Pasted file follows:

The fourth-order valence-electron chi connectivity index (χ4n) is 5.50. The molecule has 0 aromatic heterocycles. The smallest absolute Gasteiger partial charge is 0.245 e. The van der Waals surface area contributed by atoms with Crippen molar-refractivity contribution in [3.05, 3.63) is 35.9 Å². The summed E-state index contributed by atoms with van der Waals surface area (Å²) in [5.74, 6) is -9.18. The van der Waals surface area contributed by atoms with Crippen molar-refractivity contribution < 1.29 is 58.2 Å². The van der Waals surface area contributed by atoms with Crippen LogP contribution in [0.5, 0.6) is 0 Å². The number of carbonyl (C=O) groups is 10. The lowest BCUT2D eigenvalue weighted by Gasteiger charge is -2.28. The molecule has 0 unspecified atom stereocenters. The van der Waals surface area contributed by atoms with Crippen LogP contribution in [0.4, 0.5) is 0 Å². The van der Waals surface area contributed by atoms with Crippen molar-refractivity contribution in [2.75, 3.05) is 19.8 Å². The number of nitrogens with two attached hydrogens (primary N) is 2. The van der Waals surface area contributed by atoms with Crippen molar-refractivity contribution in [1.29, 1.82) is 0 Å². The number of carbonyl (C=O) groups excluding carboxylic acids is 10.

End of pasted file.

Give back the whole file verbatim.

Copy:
The fourth-order valence-electron chi connectivity index (χ4n) is 5.50. The molecule has 0 aromatic heterocycles. The smallest absolute Gasteiger partial charge is 0.245 e. The van der Waals surface area contributed by atoms with Crippen molar-refractivity contribution in [3.05, 3.63) is 35.9 Å². The summed E-state index contributed by atoms with van der Waals surface area (Å²) in [5.74, 6) is -9.18. The van der Waals surface area contributed by atoms with Crippen molar-refractivity contribution < 1.29 is 58.2 Å². The van der Waals surface area contributed by atoms with Crippen LogP contribution in [0.5, 0.6) is 0 Å². The number of carbonyl (C=O) groups is 10. The lowest BCUT2D eigenvalue weighted by Gasteiger charge is -2.28. The molecule has 0 unspecified atom stereocenters. The van der Waals surface area contributed by atoms with Crippen LogP contribution in [0.4, 0.5) is 0 Å². The van der Waals surface area contributed by atoms with Crippen molar-refractivity contribution in [2.75, 3.05) is 19.8 Å². The number of nitrogens with two attached hydrogens (primary N) is 2. The van der Waals surface area contributed by atoms with Crippen molar-refractivity contribution in [1.29, 1.82) is 0 Å². The number of carbonyl (C=O) groups excluding carboxylic acids is 10.